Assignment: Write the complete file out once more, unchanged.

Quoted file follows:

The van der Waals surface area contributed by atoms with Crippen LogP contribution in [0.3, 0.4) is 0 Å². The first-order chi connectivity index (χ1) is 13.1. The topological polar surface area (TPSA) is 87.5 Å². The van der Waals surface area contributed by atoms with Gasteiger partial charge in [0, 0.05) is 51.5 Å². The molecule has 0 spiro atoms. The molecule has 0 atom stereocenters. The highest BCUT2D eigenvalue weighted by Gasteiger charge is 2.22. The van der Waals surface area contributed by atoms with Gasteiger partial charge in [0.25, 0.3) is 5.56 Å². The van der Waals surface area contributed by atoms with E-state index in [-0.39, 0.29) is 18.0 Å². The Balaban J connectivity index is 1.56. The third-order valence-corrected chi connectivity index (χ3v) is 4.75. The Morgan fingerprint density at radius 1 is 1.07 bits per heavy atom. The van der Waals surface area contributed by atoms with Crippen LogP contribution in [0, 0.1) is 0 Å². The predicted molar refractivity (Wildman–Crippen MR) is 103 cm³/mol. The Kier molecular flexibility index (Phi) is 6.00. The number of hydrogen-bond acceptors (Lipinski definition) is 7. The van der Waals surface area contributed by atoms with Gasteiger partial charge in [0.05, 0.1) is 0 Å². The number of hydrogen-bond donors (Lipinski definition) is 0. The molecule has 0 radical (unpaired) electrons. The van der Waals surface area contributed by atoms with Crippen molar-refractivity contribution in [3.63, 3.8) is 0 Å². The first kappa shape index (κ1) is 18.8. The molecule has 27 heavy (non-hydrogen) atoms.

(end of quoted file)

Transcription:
The van der Waals surface area contributed by atoms with Crippen LogP contribution in [0.3, 0.4) is 0 Å². The first-order chi connectivity index (χ1) is 13.1. The topological polar surface area (TPSA) is 87.5 Å². The van der Waals surface area contributed by atoms with Gasteiger partial charge in [0, 0.05) is 51.5 Å². The molecule has 0 spiro atoms. The molecule has 0 atom stereocenters. The highest BCUT2D eigenvalue weighted by Gasteiger charge is 2.22. The van der Waals surface area contributed by atoms with Gasteiger partial charge in [0.25, 0.3) is 5.56 Å². The van der Waals surface area contributed by atoms with E-state index in [-0.39, 0.29) is 18.0 Å². The Balaban J connectivity index is 1.56. The third-order valence-corrected chi connectivity index (χ3v) is 4.75. The Morgan fingerprint density at radius 1 is 1.07 bits per heavy atom. The van der Waals surface area contributed by atoms with Crippen LogP contribution in [0, 0.1) is 0 Å². The predicted molar refractivity (Wildman–Crippen MR) is 103 cm³/mol. The Kier molecular flexibility index (Phi) is 6.00. The number of hydrogen-bond acceptors (Lipinski definition) is 7. The van der Waals surface area contributed by atoms with Gasteiger partial charge in [0.05, 0.1) is 0 Å². The number of hydrogen-bond donors (Lipinski definition) is 0. The molecule has 0 radical (unpaired) electrons. The van der Waals surface area contributed by atoms with Crippen molar-refractivity contribution in [3.63, 3.8) is 0 Å². The first kappa shape index (κ1) is 18.8. The molecule has 27 heavy (non-hydrogen) atoms.